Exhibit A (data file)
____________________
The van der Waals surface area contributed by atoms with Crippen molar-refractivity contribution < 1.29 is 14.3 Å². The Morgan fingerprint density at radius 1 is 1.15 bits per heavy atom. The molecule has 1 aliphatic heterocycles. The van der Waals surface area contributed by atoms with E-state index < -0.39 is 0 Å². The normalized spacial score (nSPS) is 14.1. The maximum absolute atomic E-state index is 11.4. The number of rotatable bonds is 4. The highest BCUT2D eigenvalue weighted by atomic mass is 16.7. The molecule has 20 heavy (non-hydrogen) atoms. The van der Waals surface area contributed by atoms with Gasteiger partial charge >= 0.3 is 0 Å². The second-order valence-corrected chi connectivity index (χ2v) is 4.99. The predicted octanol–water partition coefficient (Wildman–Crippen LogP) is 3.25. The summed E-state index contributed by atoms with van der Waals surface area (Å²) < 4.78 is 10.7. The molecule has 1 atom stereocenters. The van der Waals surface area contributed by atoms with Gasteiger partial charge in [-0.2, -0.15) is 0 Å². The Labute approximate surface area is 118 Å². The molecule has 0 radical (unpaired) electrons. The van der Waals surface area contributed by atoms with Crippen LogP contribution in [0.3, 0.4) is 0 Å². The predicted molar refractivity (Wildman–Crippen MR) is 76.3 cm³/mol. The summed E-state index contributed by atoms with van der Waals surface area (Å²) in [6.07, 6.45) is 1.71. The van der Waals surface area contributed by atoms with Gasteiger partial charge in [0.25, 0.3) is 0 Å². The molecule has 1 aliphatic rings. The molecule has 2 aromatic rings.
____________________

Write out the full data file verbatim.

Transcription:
The van der Waals surface area contributed by atoms with Crippen molar-refractivity contribution < 1.29 is 14.3 Å². The Morgan fingerprint density at radius 1 is 1.15 bits per heavy atom. The molecule has 1 aliphatic heterocycles. The van der Waals surface area contributed by atoms with E-state index < -0.39 is 0 Å². The normalized spacial score (nSPS) is 14.1. The maximum absolute atomic E-state index is 11.4. The number of rotatable bonds is 4. The highest BCUT2D eigenvalue weighted by atomic mass is 16.7. The molecule has 20 heavy (non-hydrogen) atoms. The van der Waals surface area contributed by atoms with Gasteiger partial charge >= 0.3 is 0 Å². The second-order valence-corrected chi connectivity index (χ2v) is 4.99. The predicted octanol–water partition coefficient (Wildman–Crippen LogP) is 3.25. The summed E-state index contributed by atoms with van der Waals surface area (Å²) < 4.78 is 10.7. The molecule has 1 atom stereocenters. The van der Waals surface area contributed by atoms with Gasteiger partial charge in [-0.2, -0.15) is 0 Å². The Labute approximate surface area is 118 Å². The molecule has 0 radical (unpaired) electrons. The van der Waals surface area contributed by atoms with Crippen LogP contribution in [0.3, 0.4) is 0 Å². The predicted molar refractivity (Wildman–Crippen MR) is 76.3 cm³/mol. The summed E-state index contributed by atoms with van der Waals surface area (Å²) in [6.07, 6.45) is 1.71. The van der Waals surface area contributed by atoms with Gasteiger partial charge in [0.25, 0.3) is 0 Å². The molecule has 1 aliphatic rings. The molecule has 2 aromatic rings.